In the end it doesn't really matter, as Joel Ewanick is no longer working at General Motors. But curiosity over what led to his departure is still keen, and this latest story from Bloomberg offers further insight into the situation.
According to reports from Adweek and The Wall Street Journal, General Motors is sticking with in-house ad agency, Commonwealth. This news comes despite the fact that GM recently informed Joel Ewanick, the brains behind the firm, that his services were no longer necessary. These reports further speculation that it was more than just a botched sponsorship deal with sports team Manchester United that led to the global marketing boss' demise. Ewanick's other high-profile decisions at GM included
General Motors Global Marketing Chief Joel Ewanick is no longer with the company. A press release issued by GM states that Ewanick had "elected to resign immediately," while a report by Automotive News claims he was dismissed, with GM spokesman Greg Martin commenting, "He failed to meet the expectations the company has of an employee." With no further elaboration, it's impossible to say what circumstances led to Ewanick's abrupt departure, but his rather short two-year tenure at the company is a
If you haven't noticed, NBC's The Office has really jumped the shark since Steve Carrell left the show at the end of last season. Or maybe the beginning of the end was Pam and Jim's wedding during the sixth season. Regardless, the point is that the show is no longer very funny or edgy, nor does it ever make the audience uncomfortable in the way the brilliant original BBC version did. Rather, as the main characters in the American version of the show have become caricatures, The Office has grown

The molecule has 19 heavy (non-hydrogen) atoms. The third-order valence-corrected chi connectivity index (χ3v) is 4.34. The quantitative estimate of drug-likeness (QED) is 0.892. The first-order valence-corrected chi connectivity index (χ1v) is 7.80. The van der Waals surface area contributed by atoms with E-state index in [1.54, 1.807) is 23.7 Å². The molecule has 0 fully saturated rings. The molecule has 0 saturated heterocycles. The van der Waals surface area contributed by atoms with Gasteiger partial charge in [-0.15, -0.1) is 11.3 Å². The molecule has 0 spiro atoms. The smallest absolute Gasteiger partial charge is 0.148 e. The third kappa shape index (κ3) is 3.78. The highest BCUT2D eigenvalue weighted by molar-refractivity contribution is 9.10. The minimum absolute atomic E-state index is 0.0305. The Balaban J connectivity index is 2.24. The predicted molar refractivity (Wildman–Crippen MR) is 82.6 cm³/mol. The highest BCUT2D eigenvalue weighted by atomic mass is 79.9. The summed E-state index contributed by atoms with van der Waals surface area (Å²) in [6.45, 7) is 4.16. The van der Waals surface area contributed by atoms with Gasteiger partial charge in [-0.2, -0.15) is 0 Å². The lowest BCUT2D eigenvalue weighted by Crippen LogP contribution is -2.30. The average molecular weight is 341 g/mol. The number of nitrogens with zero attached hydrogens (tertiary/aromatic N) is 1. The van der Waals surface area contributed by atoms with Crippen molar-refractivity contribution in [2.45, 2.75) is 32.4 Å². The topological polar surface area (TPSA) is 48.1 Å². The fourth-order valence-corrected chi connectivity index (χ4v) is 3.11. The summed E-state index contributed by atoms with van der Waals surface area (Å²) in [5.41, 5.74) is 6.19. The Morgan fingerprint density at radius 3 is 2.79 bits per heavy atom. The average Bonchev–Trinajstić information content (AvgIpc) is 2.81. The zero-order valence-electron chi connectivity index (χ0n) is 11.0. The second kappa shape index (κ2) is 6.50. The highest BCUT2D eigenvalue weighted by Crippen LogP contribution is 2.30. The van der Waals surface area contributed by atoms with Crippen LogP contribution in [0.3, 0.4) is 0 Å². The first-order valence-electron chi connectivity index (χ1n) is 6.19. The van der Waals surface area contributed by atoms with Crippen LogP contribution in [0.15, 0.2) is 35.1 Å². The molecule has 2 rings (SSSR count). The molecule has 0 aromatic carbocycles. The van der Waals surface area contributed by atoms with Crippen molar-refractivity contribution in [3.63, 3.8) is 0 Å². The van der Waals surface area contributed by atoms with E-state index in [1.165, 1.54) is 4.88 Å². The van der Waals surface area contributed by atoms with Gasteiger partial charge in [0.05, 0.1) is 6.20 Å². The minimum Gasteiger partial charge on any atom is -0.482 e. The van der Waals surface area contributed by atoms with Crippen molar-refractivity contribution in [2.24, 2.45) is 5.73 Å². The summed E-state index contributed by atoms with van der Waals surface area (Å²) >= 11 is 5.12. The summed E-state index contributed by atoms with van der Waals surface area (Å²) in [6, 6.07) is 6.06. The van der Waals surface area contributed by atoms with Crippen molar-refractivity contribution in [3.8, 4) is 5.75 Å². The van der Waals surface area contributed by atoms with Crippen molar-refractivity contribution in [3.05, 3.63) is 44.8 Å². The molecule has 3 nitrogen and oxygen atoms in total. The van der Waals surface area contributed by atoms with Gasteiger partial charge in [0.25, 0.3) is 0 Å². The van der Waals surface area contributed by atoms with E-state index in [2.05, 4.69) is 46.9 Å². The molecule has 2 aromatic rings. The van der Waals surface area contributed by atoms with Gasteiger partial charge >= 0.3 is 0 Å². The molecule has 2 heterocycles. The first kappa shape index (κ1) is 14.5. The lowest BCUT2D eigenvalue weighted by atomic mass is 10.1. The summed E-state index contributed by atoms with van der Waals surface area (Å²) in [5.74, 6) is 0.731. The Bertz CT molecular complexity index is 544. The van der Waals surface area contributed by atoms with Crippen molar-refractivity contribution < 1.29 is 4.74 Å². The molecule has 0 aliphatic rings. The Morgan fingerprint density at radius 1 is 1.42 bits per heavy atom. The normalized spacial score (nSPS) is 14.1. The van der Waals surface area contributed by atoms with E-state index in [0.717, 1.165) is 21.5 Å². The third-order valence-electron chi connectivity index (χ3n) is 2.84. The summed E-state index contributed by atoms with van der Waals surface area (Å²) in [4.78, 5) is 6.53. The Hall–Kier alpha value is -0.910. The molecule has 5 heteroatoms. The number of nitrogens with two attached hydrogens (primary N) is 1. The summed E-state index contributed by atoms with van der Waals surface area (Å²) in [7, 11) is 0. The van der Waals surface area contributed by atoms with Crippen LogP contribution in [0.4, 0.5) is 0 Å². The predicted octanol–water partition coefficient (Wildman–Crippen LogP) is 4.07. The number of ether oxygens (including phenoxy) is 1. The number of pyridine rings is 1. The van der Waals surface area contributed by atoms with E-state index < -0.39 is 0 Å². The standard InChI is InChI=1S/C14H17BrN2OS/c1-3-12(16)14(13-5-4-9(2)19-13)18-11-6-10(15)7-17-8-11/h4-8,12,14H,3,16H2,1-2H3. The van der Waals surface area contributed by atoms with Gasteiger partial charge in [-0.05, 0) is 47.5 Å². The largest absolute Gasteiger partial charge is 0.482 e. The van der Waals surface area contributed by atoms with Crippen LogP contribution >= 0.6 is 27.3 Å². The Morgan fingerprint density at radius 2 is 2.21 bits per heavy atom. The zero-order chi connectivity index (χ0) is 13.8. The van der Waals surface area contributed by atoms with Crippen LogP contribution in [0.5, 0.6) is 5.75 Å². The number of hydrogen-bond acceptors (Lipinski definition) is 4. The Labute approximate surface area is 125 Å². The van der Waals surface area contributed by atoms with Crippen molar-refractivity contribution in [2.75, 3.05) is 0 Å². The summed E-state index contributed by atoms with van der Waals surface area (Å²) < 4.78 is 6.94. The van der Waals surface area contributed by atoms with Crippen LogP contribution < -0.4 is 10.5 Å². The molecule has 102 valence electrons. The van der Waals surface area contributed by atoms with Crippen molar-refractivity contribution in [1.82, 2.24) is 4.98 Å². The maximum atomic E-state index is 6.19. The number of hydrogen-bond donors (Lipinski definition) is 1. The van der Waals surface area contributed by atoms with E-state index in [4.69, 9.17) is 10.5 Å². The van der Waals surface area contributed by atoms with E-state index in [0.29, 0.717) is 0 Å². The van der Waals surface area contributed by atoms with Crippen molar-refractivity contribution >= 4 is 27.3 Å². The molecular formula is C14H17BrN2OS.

Super Bowl commercials are big business, with multimillion-dollar 30-second spots and productions that seem to get more costly and elaborate every year. General Motors bucked that trend by giving independent film makers the opportunity to make their own 60-second spot, with the winner having their ad played in front of an estimated 110 million viewers during The Big Game.
When it comes to launching a new marketing strategy and ad campaign for Chevrolet, the gorillas in the room are Chevy's once illustrious advertising past: namely the Heartbeat of America campaign that ran from 1987 to 1994, and the "Like A Rock campaign that ran from 1991 to 2004.
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